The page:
Prime Minister Shinzo Abe returned to office in 2012 with a promise to change Japan. Looking at his term thus far and his efforts to strengthen the U.S.-Japan alliance, revise his country’s security policies, and pursue difficult economic reforms, Abe has already proven to be one of Japan’s most transformative prime ministers. This year, after a speech to the U.S. Congress and a 70th anniversary statement marking the end of World War II, he even successfully addressed the historical ghosts of Imperial Japan’s wrongdoings. Perhaps more than anything else, he has drawn attention for the successful effort to pass his security bills.
Abe has pursued most of his international efforts under the banner of “proactive contributions to peace.” While this slogan has become part of the discourse in Abe’s Japan, there has been little examination of whether his actions translate into contributions to peace that differ substantially from those of his predecessors, who relied primarily on various forms of financial assistance.
In reviewing his record, it is clear Japan has not lived up to the heightened expectations that his rhetoric has generated — except in cases involving China, when Japan’s security has been directly affected. Unless Japan makes more substantial contributions in dealing with problems in which it does not have such a direct stake, Tokyo risks disappointing the international community for not playing an international role commensurate with its international standing and capabilities.
From its inception, the Abe administration pushed the notion of Japan becoming a “Proactive Contributor to Peace.” It formally laid this out in December 2013 with its National Security Strategy (NSS):
The key of national security is to create a stable and predictable international environment, and prevent the emergence of threats. It is thus necessary for Japan to realize an international order and security environment that are desirable for Japan, by playing an even more proactive role in achieving peace, stability and prosperity of the international community as a “Proactive Contributor to Peace” based on the principle of international cooperation.
The vision is clear: Japan’s strategic intention is to proactively engage in international affairs. The implication is that Japan has not done much heretofore; hence the emphasis is on the need to play an even more proactive role. Abe’s aim was to change this situation and make Japan less a security consumer and more a security provider.
The assumption underlying Abe’s vision has been that no country in the world can secure its peace and security by itself. Having experienced the 1990s when Japan was criticized for relying on “checkbook diplomacy,” Abe recognizes that the international community expects Japan to play a role in international affairs commensurate with its national capabilities and international standing.
In the two decades since the Gulf War, Japan’s international involvements have gradually evolved toward more proactive contributions to peace and security, although they were never called that. Whether it was anti-piracy operations in the Gulf of Aden, helping reconstruction efforts in Iraq, refueling coalition ships engaged in operations in Afghanistan, providing humanitarian and disaster relief or participating in U.N.-sanctioned peacekeeping operations, Japanese leadership found nonfinancial ways to contribute to international affairs in ways commensurate with Japan’s national capabilities. But these were always the exceptions, rather than the rule.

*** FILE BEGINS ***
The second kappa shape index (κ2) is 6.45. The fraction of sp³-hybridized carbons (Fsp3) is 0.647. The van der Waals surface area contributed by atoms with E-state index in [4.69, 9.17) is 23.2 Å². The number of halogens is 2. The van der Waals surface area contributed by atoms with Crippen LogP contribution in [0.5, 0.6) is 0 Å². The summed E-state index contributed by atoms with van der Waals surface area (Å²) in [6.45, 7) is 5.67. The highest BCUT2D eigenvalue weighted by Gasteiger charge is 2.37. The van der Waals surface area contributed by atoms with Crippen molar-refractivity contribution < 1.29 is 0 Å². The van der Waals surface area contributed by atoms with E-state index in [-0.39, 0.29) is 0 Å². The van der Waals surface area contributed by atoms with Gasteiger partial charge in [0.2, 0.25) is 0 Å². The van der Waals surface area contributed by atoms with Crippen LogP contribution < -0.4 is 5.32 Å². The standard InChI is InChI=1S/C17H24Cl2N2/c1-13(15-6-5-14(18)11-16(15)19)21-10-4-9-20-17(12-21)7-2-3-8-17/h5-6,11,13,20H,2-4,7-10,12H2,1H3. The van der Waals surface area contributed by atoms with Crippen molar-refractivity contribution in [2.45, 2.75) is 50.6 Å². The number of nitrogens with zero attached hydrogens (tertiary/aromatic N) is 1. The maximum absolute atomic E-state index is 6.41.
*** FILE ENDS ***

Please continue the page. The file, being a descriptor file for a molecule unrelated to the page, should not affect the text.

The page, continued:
Abe has not only continued this evolution, he has also made important changes that should enable Japan to make greater contributions in the future. For instance, he has expanded Japan’s ability to export defense equipment and engage in international defense projects. He has also issued a new interpretation of the Constitution that enable the Self-Defense Forces to engage in a wider range of missions, including coming to the defense of other countries even if Japan itself is not attacked. Moreover, Abe increased the number of strategic partnerships with regional countries and further deepened security ties with like-minded democracies such as Australia and India. He also sought closer ties with the Association of Southeast Asian Nations and NATO, and continues to place a premium on participation in multinational venue.
It is important to note that many of Abe’s efforts have direct correlations to initiatives begun under his predecessor, Yoshihiko Noda. Despite the broad, negative brush strokes held both in Japan and elsewhere of the Democratic Party of Japan’s three years in power under three prime ministers, the Noda administration was qualitatively different from those of Yukio Hatoyama and Naoto Kan.
Noda steered Japan toward greater activity in international affairs. He announced Japan’s interest in the Trans-Pacific Partnership; revised the arms export principles; initiated a wide number of strategic partnerships with regional powers; drew Japan closer to the United States and other like-minded democracies; and strongly advocated Japan’s interpretation of the U.N. Convention of the Law of the Sea (UNCLOS), both bilaterally and in multinational venues to counter China’s interpretation and its aggressive actions in the East and South China Seas.
Regardless of these similarities, the important question is whether Abe’s initiatives have resulted in proactive contributions to peace that are qualitatively different from Noda or other prime ministers. In other words, has Abe lessened Japan’s dependence on financial contributions in favor of increased contributions in other forms, such as Japanese civilians, noncombat SDF, or normative leadership? An examination of his track record thus far reveals that old practices remain intact.